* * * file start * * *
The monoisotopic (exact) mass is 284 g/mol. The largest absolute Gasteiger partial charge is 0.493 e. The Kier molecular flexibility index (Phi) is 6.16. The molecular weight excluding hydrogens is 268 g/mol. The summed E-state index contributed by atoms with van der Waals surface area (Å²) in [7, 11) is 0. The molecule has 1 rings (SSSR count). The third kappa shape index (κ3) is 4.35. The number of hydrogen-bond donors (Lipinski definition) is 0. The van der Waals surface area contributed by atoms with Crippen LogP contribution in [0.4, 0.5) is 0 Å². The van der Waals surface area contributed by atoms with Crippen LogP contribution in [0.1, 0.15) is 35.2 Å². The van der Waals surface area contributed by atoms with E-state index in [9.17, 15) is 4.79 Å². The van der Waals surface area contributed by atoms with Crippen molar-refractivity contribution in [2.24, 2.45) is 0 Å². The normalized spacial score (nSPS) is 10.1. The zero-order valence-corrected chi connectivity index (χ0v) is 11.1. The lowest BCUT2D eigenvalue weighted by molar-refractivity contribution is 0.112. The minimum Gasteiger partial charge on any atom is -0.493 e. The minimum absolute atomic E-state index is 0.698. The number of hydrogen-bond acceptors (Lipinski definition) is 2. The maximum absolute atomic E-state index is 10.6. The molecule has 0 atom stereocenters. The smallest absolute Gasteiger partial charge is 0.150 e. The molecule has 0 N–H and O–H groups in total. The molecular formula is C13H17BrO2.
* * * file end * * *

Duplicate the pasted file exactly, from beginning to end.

The monoisotopic (exact) mass is 284 g/mol. The largest absolute Gasteiger partial charge is 0.493 e. The Kier molecular flexibility index (Phi) is 6.16. The molecular weight excluding hydrogens is 268 g/mol. The summed E-state index contributed by atoms with van der Waals surface area (Å²) in [7, 11) is 0. The molecule has 1 rings (SSSR count). The third kappa shape index (κ3) is 4.35. The number of hydrogen-bond donors (Lipinski definition) is 0. The van der Waals surface area contributed by atoms with Crippen LogP contribution in [0.4, 0.5) is 0 Å². The van der Waals surface area contributed by atoms with Crippen LogP contribution in [0.1, 0.15) is 35.2 Å². The van der Waals surface area contributed by atoms with E-state index in [9.17, 15) is 4.79 Å². The van der Waals surface area contributed by atoms with Crippen molar-refractivity contribution in [2.24, 2.45) is 0 Å². The normalized spacial score (nSPS) is 10.1. The zero-order valence-corrected chi connectivity index (χ0v) is 11.1. The lowest BCUT2D eigenvalue weighted by molar-refractivity contribution is 0.112. The minimum Gasteiger partial charge on any atom is -0.493 e. The minimum absolute atomic E-state index is 0.698. The number of hydrogen-bond acceptors (Lipinski definition) is 2. The maximum absolute atomic E-state index is 10.6. The molecule has 0 atom stereocenters. The smallest absolute Gasteiger partial charge is 0.150 e. The molecule has 0 N–H and O–H groups in total. The molecular formula is C13H17BrO2.